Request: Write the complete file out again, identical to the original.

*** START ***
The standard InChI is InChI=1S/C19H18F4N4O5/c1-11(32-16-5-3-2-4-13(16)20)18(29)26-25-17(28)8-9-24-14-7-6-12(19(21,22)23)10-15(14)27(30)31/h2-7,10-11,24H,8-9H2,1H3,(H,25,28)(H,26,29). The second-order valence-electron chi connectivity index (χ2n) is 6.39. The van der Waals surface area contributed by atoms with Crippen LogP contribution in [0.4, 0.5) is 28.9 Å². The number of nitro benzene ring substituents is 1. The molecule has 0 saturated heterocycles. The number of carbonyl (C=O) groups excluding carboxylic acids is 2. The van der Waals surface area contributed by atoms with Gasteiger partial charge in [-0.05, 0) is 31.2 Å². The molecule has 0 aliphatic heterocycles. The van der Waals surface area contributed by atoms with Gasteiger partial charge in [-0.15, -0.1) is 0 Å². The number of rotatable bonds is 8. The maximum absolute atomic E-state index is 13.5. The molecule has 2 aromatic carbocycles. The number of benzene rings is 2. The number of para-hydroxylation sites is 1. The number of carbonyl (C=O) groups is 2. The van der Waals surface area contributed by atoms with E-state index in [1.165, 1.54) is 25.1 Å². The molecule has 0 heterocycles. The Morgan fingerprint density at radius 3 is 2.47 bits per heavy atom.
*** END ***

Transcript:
The standard InChI is InChI=1S/C19H18F4N4O5/c1-11(32-16-5-3-2-4-13(16)20)18(29)26-25-17(28)8-9-24-14-7-6-12(19(21,22)23)10-15(14)27(30)31/h2-7,10-11,24H,8-9H2,1H3,(H,25,28)(H,26,29). The second-order valence-electron chi connectivity index (χ2n) is 6.39. The van der Waals surface area contributed by atoms with Crippen LogP contribution in [0.4, 0.5) is 28.9 Å². The number of nitro benzene ring substituents is 1. The molecule has 0 saturated heterocycles. The number of carbonyl (C=O) groups excluding carboxylic acids is 2. The van der Waals surface area contributed by atoms with Gasteiger partial charge in [-0.05, 0) is 31.2 Å². The molecule has 0 aliphatic heterocycles. The van der Waals surface area contributed by atoms with Gasteiger partial charge in [-0.15, -0.1) is 0 Å². The number of rotatable bonds is 8. The maximum absolute atomic E-state index is 13.5. The molecule has 2 aromatic carbocycles. The number of benzene rings is 2. The number of para-hydroxylation sites is 1. The number of carbonyl (C=O) groups is 2. The van der Waals surface area contributed by atoms with E-state index in [1.165, 1.54) is 25.1 Å². The molecule has 0 heterocycles. The Morgan fingerprint density at radius 3 is 2.47 bits per heavy atom.